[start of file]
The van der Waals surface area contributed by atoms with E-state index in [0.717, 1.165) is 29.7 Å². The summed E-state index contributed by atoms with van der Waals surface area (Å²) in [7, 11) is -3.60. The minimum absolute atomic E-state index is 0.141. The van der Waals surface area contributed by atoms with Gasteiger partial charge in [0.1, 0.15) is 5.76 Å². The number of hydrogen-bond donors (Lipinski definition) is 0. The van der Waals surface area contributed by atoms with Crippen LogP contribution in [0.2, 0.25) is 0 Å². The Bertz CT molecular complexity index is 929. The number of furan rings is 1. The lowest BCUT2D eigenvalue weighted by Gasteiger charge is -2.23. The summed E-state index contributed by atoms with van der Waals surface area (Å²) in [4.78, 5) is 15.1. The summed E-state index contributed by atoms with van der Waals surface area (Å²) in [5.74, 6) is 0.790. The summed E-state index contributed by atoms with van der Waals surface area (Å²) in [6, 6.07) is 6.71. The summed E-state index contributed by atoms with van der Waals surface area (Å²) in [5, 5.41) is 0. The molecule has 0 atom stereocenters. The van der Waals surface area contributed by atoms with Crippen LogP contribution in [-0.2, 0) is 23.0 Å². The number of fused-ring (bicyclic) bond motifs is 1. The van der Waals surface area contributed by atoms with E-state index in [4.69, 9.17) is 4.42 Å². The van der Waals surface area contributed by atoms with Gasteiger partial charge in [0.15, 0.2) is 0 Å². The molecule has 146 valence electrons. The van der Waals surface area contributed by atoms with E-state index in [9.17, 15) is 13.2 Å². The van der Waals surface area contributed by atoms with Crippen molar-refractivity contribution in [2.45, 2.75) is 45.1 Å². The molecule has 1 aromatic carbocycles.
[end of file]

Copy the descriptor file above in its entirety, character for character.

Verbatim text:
The van der Waals surface area contributed by atoms with E-state index in [0.717, 1.165) is 29.7 Å². The summed E-state index contributed by atoms with van der Waals surface area (Å²) in [7, 11) is -3.60. The minimum absolute atomic E-state index is 0.141. The van der Waals surface area contributed by atoms with Gasteiger partial charge in [0.1, 0.15) is 5.76 Å². The number of hydrogen-bond donors (Lipinski definition) is 0. The van der Waals surface area contributed by atoms with Crippen LogP contribution in [0.2, 0.25) is 0 Å². The Bertz CT molecular complexity index is 929. The number of furan rings is 1. The lowest BCUT2D eigenvalue weighted by Gasteiger charge is -2.23. The summed E-state index contributed by atoms with van der Waals surface area (Å²) in [4.78, 5) is 15.1. The summed E-state index contributed by atoms with van der Waals surface area (Å²) in [5.74, 6) is 0.790. The summed E-state index contributed by atoms with van der Waals surface area (Å²) in [6, 6.07) is 6.71. The summed E-state index contributed by atoms with van der Waals surface area (Å²) in [5, 5.41) is 0. The molecule has 0 atom stereocenters. The van der Waals surface area contributed by atoms with Crippen LogP contribution in [-0.2, 0) is 23.0 Å². The number of fused-ring (bicyclic) bond motifs is 1. The van der Waals surface area contributed by atoms with E-state index in [4.69, 9.17) is 4.42 Å². The van der Waals surface area contributed by atoms with Gasteiger partial charge in [0.15, 0.2) is 0 Å². The molecule has 146 valence electrons. The van der Waals surface area contributed by atoms with E-state index in [9.17, 15) is 13.2 Å². The van der Waals surface area contributed by atoms with Crippen molar-refractivity contribution in [2.45, 2.75) is 45.1 Å². The molecule has 1 aromatic carbocycles.